However, that was only the beginning of my fears. We knew from the day we chose to foster-adopt that there are no guarantees, children will come and go in our lives and it is our job to love them and protect them for however long we have them. We knew this, were trained to know it and discussed it often and then the day came they placed my son in my arms and I forgot it all. From the second I saw him I knew, this was something different than I prepared for, he was meant for us and we were meant for him. It instantly felt like I had found a puzzle piece by accident that perfectly fit into the puzzle I had been working on for years and been unable to finish. We reminded ourselves often that nothing was guaranteed and that God would ensure our little one ended up wherever he was meant to, even if it meant he returned home. The winter had a lot of moments that it seemed possible that he would return to his biological family and as we fell more and more in love with our Miracle Man it became impossible to imagine our lives without him. I knew what we had gotten ourselves into and I believed in what we were doing as surely as I knew that if he left us I would never be able to fully piece my heart back together. We are beginning our lockdown this year with the first of two court hearings to finalize our adoption of Miracle Man. Before we are off lockdown this year he will legally be a member of our family.

Like I said, this winter is different.

Last year he was an infant so in between heart stopping monitor alarms, specialist appointments and visits with his case workers and biological family he slept most of the time. We were very lucky that he almost never cried, we actually did not hear him cry on a regular basis until he started teething. This year he is a toddler. Wow. How time flies. He is crawling now and will probably be walking long before we are off our lockdown. He takes few naps and thanks to the imminent arrival of molars, he is often not a happy camper. He keeps me on my toes all day, not due to medical emergencies this time but due to his hilarious and unpredictable baby antics.

Surviving The Winter

I am a planner by nature and this year I have had plenty (probably too much) time to think about the upcoming six months of lockdown. I have come up with and rejected so many plans for how we will spend our time in the house this winter that it is insane. There are a few things I want to accomplish this winter but I am trying to refrain from making a must-get-done-list because that turns me into a crazy Monica Geller, Type A monster. Ideally I will at least work on the following tasks this winter:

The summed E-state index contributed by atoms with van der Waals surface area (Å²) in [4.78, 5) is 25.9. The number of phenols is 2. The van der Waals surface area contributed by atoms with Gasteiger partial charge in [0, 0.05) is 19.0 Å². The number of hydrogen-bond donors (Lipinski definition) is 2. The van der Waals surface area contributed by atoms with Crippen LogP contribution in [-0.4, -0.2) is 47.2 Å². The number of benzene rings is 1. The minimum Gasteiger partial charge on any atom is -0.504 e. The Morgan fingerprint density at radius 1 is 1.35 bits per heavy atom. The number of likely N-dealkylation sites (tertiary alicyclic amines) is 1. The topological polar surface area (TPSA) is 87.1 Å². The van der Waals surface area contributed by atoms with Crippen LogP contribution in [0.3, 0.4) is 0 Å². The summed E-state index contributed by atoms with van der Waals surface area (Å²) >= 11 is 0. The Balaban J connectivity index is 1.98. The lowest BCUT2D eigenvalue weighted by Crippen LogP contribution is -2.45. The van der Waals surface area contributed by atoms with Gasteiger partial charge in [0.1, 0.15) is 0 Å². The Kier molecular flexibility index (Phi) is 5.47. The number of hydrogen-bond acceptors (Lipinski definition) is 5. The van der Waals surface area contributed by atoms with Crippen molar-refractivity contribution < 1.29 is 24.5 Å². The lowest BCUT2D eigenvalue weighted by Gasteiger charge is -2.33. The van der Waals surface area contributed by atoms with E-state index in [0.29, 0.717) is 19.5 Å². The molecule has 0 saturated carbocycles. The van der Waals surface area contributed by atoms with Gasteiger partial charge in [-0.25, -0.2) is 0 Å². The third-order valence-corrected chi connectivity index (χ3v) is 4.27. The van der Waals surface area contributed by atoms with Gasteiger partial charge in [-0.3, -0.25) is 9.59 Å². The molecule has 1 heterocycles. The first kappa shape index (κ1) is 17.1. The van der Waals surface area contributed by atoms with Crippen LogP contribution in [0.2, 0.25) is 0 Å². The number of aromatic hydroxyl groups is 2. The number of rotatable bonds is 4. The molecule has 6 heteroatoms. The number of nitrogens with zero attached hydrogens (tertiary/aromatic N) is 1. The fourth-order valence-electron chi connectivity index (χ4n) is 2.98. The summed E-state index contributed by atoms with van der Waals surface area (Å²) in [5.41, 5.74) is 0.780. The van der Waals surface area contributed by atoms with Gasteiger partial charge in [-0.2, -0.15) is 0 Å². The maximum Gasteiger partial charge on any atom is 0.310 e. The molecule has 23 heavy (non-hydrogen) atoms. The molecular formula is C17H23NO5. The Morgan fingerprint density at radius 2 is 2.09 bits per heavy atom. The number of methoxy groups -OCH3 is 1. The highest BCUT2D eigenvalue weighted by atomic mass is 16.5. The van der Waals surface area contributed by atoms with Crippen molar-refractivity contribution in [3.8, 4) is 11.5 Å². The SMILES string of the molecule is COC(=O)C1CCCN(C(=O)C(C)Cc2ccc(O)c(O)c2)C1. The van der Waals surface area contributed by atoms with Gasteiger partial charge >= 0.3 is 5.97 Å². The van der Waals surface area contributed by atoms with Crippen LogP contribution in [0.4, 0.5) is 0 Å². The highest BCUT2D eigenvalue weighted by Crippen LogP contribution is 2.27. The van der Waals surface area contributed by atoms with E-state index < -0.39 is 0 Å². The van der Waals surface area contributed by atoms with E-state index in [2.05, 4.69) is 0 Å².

• Continue reading my way through The Western Canon
  • Sort and declutter to have a massive yard sale in the spring
  • Help Miracle Man learn more words, signs and to walk
  • Publish at least one freelance article a month to build my portfolio
  • Get myself back up to running a 5k with ease (thanks to my new treadmill)
  • Create more healthy recipes for the family
  • Try to make some big-ish decisions that are hanging around my head

The other part of this isolation is the eye-opening experience of being unable to leave your house to visit friends and family. This was a surprising discovery for me last year. As long as you are healthy you can visit us, we just cannot come to you. This dramatically cuts down on the people you see and talk to, at least it did for us and I can already see it going that way again this year. I can count on one hand (and that’s if I am being generous) the number of people who went out of their way to stay connected with us during our germ exile last year. The main result of this, after you get over your feelings being a little bruised, is that you soon begin to feel like you are starring in your own version of The Shinning, with less murder and alcoholism thank goodness. I adore my son more than words could say but last year he was not a very good conversationalist. This year at least he will be able to have the big talks with Mama: babas, toys, songs, snacks, ABC’s and animal noises. This year I know what to expect though, so instead of being continually disappointed by who is not showing up or reaching out I am going to be extra thankful for those who do. It makes all the difference to have someone stop over, even if it is for a quick cup of coffee and a chat.

The Last Week

This week has been so busy as we prepare for Miracle Man’s first birthday party (held early so he could have one before lockdown), court next week and the beginning of our germ hiatus. It is such an interesting place to be. I know what to expect of my next six months and yet I know it will be nothing like last year. So I have been checking off my lists, running my errands and marveling over things like trips to the grocery store because I know how soon those things will be missed. I am sure the pets cannot wait for the return of RSV season lockdown/ Mama and baby are here to play with us all the time. I am standing on a precipice, about to begin a new and second adventure and I am intrigued to see how it goes this year.

Wish us luck and send us germ-free happy thoughts.